[This is the tenth in a series of posts exploring the personal stories of real women in technology. Every woman in tech overcame, at the very least, statistical odds to be here; this blog series aims to find out why, and what they found along the way. As Executive Director of UPOP, Susann Luperfoy (ln) equips MIT students for careers in STEM. With an impressive background in Artificial Intelligence and Akamai technologies, Luperfoy provides insight to how she got to where she is today and challenges she faced along the way. If reading her story inspires you to share yours, please email me.]
I’m Susann Luperfoy, a former research scientist and engineer in artificial intelligence who also worked on several startup companies as well as startup ventures inside established companies. I now teach MIT undergraduates the skills they need to thrive and lead in STEM careers outside elite academia.
1. Can you take us back to your “eureka!” moment—a particular instance or event that got you interested in technology?
So many eureka moments: the first GUI (I was used to programing on ASCII terminals), the first demo of xMosaic and the worldwide web as an elegant replacement for FTP. But the relevant answer to your question would be the moment I watched a social science major get promoted over an MIT grad who was not only vastly more qualified technically, but also more creative, more generous with his ideas and his time, harder working, more productive, better able to manage a project team, etc., however not interested in anything that sounded like management. A string of such surprising experiences prepared me for teaching UPOP.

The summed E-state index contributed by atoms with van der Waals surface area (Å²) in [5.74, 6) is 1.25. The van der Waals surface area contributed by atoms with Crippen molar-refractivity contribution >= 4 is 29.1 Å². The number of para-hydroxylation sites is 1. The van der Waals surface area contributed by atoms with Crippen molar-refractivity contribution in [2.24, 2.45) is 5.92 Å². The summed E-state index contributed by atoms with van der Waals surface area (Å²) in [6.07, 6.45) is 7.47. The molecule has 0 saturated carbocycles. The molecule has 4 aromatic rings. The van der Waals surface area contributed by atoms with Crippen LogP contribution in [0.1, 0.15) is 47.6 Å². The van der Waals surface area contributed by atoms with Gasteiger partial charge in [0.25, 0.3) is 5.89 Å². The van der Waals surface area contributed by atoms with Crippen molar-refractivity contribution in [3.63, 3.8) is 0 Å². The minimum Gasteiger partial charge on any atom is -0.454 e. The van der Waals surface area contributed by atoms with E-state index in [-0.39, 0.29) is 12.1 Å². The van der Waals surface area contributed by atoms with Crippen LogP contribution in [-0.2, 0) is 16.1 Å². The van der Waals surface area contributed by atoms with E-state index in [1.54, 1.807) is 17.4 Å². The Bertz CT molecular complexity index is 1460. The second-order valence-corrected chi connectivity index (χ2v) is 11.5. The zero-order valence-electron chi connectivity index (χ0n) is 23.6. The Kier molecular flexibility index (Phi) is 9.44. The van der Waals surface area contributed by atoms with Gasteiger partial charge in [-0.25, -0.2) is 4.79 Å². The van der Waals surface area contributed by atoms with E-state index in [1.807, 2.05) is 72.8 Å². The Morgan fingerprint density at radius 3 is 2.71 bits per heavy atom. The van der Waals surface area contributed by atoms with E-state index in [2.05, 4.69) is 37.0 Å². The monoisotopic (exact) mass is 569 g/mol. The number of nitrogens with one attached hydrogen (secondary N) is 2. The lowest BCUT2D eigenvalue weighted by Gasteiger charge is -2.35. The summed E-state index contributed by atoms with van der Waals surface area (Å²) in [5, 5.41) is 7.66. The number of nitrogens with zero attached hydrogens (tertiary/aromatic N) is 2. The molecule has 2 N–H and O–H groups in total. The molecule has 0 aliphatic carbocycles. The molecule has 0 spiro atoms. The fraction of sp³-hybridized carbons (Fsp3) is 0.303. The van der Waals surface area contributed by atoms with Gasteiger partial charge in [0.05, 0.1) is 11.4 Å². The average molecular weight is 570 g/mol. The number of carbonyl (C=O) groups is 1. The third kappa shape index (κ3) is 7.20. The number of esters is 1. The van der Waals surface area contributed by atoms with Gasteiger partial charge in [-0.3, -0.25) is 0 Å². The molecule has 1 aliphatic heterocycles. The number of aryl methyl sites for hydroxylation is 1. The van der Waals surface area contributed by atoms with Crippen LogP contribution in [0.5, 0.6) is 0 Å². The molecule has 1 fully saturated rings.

2. Growing up, did you have any preconceived perceptions of the tech world and the kinds of people who lived in it?
Growing up the plan was always to be a physician. (An engineer was someone who drove a steam train.) But I loved technology from the start, anything that involved tools; fixing things and building things—cars, bicycles and custom designed clothes as a 5’11” teenager. Tools and medicine: in some parallel universe I am now a happy surgeon.
3. As Executive Director of UPOP, what led you to this career path? When did you first start working with tech? Was it by choice?
UPOP was never remotely in the plan, but so many experiences in the world of work prepared me for this position. When UPOP was first conceived, I was still immersed in work as a research scientist and engineer in Artificial Intelligence. When UPOP launched in 2002 I was busy in the Cambridge startup world. It was such a great program that I was happy to support it from the outside and eventually took it on full time. Continue reading Stories from the WIT Trenches: Susann Luperfoy